Would you use the scoot and shoot technique?
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An old technique of hiding behind a gobbler decoy to stalk wild turkeys is being revived – much to the dismay of hunter safety educators.
For perspective, Native Americans camouflaged themselves with the horns and skins of buffalo to stalk bison. The tactic’s effectiveness was all that was important for Indians hunting to survive.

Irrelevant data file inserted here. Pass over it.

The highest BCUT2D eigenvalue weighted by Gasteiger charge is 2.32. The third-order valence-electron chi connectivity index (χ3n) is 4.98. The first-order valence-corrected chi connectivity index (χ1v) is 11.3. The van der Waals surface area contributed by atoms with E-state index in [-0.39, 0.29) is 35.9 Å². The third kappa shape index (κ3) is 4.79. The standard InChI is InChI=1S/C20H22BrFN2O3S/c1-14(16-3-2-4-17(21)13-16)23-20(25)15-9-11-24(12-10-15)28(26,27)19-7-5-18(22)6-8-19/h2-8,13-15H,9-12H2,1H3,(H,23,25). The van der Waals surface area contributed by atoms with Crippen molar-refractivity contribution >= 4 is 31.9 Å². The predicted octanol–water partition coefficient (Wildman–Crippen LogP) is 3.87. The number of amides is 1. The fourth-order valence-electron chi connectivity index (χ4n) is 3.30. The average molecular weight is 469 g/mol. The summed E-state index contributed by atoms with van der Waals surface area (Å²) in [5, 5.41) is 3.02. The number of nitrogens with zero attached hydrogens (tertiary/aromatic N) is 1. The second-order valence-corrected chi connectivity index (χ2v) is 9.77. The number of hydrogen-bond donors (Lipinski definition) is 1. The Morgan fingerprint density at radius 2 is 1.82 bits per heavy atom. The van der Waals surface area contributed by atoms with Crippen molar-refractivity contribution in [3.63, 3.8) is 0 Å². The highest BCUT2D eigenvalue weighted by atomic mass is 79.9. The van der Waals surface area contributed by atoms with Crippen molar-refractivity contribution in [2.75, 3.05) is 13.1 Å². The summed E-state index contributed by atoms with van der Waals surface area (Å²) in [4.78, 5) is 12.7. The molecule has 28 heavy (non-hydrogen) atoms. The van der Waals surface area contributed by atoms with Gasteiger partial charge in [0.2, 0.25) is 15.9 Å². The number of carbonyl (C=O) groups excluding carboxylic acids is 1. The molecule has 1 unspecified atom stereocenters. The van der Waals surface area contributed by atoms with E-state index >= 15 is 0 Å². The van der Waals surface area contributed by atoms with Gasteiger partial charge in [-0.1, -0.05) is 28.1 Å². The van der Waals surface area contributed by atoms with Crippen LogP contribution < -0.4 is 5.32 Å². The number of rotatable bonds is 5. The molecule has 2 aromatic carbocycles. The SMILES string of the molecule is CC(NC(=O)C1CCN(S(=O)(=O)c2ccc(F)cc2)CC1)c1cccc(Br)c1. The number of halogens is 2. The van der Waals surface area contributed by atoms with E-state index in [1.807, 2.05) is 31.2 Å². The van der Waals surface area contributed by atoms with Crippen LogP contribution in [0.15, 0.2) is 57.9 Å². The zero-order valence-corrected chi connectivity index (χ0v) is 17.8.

But modern sportsmen have more to consider.
A decoy company’s video hyping the “scoot & shoot” technique – or “fanning” as some call it – is getting a lot of play on the Internet. Some hunters apparently find no problems with sneaking and hiding behind the fanned-out tail of a realistic gobbler decoy, at least on private land.
The Mojo Outdoors video clips show hunters rising from behind a gobbler decoy’s fanned tail and shooting running toms, sometimes as close as 10 feet or less.